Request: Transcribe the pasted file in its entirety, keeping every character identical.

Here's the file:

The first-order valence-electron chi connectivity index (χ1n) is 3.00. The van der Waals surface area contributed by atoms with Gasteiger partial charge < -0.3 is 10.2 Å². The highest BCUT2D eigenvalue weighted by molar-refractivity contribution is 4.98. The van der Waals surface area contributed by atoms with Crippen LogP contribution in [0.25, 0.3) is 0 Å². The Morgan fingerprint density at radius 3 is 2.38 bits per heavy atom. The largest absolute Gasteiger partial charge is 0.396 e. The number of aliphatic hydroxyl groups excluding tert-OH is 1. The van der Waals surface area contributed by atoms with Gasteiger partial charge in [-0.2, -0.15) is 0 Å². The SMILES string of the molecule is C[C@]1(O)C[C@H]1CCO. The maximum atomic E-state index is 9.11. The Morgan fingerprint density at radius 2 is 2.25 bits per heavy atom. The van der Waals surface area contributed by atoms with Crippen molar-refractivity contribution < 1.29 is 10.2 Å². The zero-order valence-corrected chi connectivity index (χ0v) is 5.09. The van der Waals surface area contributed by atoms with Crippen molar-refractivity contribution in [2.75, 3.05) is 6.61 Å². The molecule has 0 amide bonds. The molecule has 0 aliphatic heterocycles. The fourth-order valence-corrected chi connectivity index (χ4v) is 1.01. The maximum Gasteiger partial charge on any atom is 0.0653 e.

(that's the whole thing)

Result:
The first-order valence-electron chi connectivity index (χ1n) is 3.00. The van der Waals surface area contributed by atoms with Gasteiger partial charge < -0.3 is 10.2 Å². The highest BCUT2D eigenvalue weighted by molar-refractivity contribution is 4.98. The van der Waals surface area contributed by atoms with Crippen LogP contribution in [0.25, 0.3) is 0 Å². The Morgan fingerprint density at radius 3 is 2.38 bits per heavy atom. The largest absolute Gasteiger partial charge is 0.396 e. The number of aliphatic hydroxyl groups excluding tert-OH is 1. The van der Waals surface area contributed by atoms with Gasteiger partial charge in [-0.2, -0.15) is 0 Å². The SMILES string of the molecule is C[C@]1(O)C[C@H]1CCO. The maximum atomic E-state index is 9.11. The Morgan fingerprint density at radius 2 is 2.25 bits per heavy atom. The van der Waals surface area contributed by atoms with Crippen molar-refractivity contribution < 1.29 is 10.2 Å². The zero-order valence-corrected chi connectivity index (χ0v) is 5.09. The van der Waals surface area contributed by atoms with Crippen molar-refractivity contribution in [2.75, 3.05) is 6.61 Å². The molecule has 0 amide bonds. The molecule has 0 aliphatic heterocycles. The fourth-order valence-corrected chi connectivity index (χ4v) is 1.01. The maximum Gasteiger partial charge on any atom is 0.0653 e.